Looking to sponsors as thought leaders and content creators can boost nondues revenue and increase member engagement and retention. Find out how.
By now it’s pretty clear that “business as usual” as a concept is over. Opportunities lie in places no one ever thought of looking before. Case in point: sponsors. There has been a traditional way of looking at sponsors, but what if you look at them as thought leaders who create value for members?
“Sponsors are seeing themselves as credible thought leaders today. They are seeing themselves as solution providers, and they want to inform, educate, and inspire members,” said Dan Stevens, president of WorkerBee.TV, Inc., during a recent webinar, “Five Key Content Models That Engage Members and Sponsors.”
Make Video Work for You
Millennials, Gen Z, and younger generations are at the stage of their careers where they are joining associations. And they are digital natives who expect and rely on video content. That means associations need to create videos that work for them. One of the easiest and most affordable ways to do that, Stevens said, is to integrate your sponsorship model with your content-planning model.
One content idea shared during the webinar was a video-zine series, which can be a member profile series, or any other kind of content that has a consistent theme. A video-zine is the most like a magazine and, as many associations have moved to a digital-first format, it is more intuitive to take sections from the print magazine and replicate them in video format.
Sponsorship can fit into those digital video sections in the same way sponsors supported magazine content. But with video it’s not one sponsor, but multiple sponsors. Think of it this way: You wouldn’t publish an entire magazine with only one advertiser, so structure the video content model so there are premium solutions, mid-range solutions, and lower-priced solutions—just like full-page, cover, back cover, or half-page ads for print magazines.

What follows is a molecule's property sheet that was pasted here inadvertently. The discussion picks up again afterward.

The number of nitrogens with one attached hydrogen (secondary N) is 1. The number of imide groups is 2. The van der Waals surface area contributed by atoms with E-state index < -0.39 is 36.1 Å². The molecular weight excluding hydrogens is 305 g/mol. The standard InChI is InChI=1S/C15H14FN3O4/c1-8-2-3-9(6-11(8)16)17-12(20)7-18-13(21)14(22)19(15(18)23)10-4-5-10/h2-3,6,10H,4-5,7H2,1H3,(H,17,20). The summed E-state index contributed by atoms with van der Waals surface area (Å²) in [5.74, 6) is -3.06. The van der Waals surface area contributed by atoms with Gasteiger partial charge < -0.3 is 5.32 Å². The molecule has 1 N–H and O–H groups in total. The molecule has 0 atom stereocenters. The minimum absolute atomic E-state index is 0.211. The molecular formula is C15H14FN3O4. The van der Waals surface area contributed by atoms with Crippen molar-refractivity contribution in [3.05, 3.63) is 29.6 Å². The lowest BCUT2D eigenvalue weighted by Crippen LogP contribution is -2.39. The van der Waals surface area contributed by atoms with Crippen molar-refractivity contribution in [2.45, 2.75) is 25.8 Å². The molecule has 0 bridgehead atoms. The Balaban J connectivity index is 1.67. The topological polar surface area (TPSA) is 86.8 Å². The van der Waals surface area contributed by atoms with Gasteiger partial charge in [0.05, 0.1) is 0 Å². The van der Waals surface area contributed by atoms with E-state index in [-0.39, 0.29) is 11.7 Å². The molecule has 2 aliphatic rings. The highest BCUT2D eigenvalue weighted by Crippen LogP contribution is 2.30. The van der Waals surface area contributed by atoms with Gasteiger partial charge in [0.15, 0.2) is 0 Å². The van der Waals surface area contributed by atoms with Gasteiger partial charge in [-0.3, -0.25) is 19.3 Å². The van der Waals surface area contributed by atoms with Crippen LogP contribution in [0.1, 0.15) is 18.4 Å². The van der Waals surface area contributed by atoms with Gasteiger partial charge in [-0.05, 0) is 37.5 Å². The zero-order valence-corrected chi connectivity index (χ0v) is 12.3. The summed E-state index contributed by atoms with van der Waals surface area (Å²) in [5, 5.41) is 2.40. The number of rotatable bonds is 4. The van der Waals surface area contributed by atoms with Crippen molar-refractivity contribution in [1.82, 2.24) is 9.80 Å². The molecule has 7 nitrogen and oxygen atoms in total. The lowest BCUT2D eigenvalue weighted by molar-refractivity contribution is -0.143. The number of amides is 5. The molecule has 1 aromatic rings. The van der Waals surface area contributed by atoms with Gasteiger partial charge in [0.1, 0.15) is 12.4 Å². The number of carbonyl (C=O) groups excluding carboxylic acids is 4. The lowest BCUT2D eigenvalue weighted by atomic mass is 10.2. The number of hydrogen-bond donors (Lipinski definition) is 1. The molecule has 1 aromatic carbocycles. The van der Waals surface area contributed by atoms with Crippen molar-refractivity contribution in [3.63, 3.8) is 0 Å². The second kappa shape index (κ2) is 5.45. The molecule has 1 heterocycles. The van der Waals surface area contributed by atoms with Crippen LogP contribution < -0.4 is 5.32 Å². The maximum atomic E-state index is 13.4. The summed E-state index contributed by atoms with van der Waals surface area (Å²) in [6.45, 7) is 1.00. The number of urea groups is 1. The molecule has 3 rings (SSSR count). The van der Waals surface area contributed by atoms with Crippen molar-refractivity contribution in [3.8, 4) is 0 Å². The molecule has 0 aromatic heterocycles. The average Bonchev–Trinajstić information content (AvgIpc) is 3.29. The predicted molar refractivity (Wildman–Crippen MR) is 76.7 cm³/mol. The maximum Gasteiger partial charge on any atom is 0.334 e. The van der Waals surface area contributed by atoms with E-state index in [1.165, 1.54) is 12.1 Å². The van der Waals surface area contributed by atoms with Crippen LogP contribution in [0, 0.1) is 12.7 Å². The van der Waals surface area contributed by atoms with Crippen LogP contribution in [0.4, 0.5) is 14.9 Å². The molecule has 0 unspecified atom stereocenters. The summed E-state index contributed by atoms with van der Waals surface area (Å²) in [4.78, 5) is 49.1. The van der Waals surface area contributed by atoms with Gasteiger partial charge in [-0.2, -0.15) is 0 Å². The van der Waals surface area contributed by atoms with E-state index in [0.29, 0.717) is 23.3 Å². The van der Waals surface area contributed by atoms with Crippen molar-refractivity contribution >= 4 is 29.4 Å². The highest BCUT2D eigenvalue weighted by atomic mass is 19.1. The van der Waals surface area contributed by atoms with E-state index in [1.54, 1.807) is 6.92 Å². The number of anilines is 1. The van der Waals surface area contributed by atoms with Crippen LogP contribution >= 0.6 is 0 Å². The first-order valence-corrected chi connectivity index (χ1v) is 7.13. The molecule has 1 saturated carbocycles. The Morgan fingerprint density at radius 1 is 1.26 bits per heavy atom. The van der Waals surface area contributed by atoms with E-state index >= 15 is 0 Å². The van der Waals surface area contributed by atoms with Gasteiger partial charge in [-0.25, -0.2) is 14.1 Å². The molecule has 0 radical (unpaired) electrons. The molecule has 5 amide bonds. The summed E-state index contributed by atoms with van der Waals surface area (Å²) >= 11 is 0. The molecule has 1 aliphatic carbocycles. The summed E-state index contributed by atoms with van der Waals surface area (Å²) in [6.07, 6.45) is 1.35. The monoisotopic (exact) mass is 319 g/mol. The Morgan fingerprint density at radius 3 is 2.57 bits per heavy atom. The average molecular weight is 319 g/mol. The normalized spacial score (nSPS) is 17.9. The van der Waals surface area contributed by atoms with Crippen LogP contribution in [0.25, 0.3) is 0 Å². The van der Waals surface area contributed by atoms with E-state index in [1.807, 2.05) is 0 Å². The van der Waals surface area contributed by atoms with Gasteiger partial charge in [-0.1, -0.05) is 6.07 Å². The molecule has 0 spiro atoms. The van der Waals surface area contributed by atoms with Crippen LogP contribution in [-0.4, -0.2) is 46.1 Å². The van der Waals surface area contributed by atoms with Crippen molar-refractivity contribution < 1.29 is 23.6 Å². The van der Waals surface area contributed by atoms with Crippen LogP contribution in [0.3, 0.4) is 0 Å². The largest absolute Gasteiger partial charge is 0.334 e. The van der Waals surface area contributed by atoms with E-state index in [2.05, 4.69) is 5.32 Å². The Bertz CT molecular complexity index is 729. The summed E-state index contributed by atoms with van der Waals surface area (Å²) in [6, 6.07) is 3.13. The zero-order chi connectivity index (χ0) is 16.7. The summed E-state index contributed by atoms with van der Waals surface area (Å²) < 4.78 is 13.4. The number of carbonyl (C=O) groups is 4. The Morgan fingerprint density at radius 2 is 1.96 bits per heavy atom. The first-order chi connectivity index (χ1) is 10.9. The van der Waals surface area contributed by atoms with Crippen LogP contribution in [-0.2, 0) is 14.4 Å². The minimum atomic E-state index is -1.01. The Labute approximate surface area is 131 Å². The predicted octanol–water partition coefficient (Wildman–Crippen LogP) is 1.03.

“That opportunity has allowed people to bring the concept of the magazine into a modern and consumable format,” Stevens said.
Increase Engagement and Retention
The proliferation of online video content for conferences has created another content stream that can be repurposed in many ways. Associations tend to “firehose members with all this content at once and hope they can figure out what to watch,” Stevens said. A better approach? Take live content from a webinar or a prerecording from a virtual event, and instead of turning it into a full-length video, create a summary or micro-learning video that can be used on social media and other platforms.
The benefit of maximizing content in this way is, it creates several ways for members and nonmembers to access content. A two-to three-minute summary of content might be all some people need. But if they want to go deeper, they can opt to pay for the additional, longer content. “That’s an engagement tool that helps with retention,” Stevens said.
Going to sponsors with ideas for content they can create is a much better strategy than just asking them if they want to produce a video with your association. “Their eyes will glaze over,” Stevens said. But if you approach the sponsor and ask if they can speak or write on a specific topic that is relevant to members, they are more likely to want to participate. That’s why it’s essential to have a list of member-relevant topics ready to present to sponsors.
There is the potential to make money on each video, fill up your content calendar with useful topics for members, and invest the profit from those videos into content that wouldn’t be as desirable to sponsors. It’s a win-win.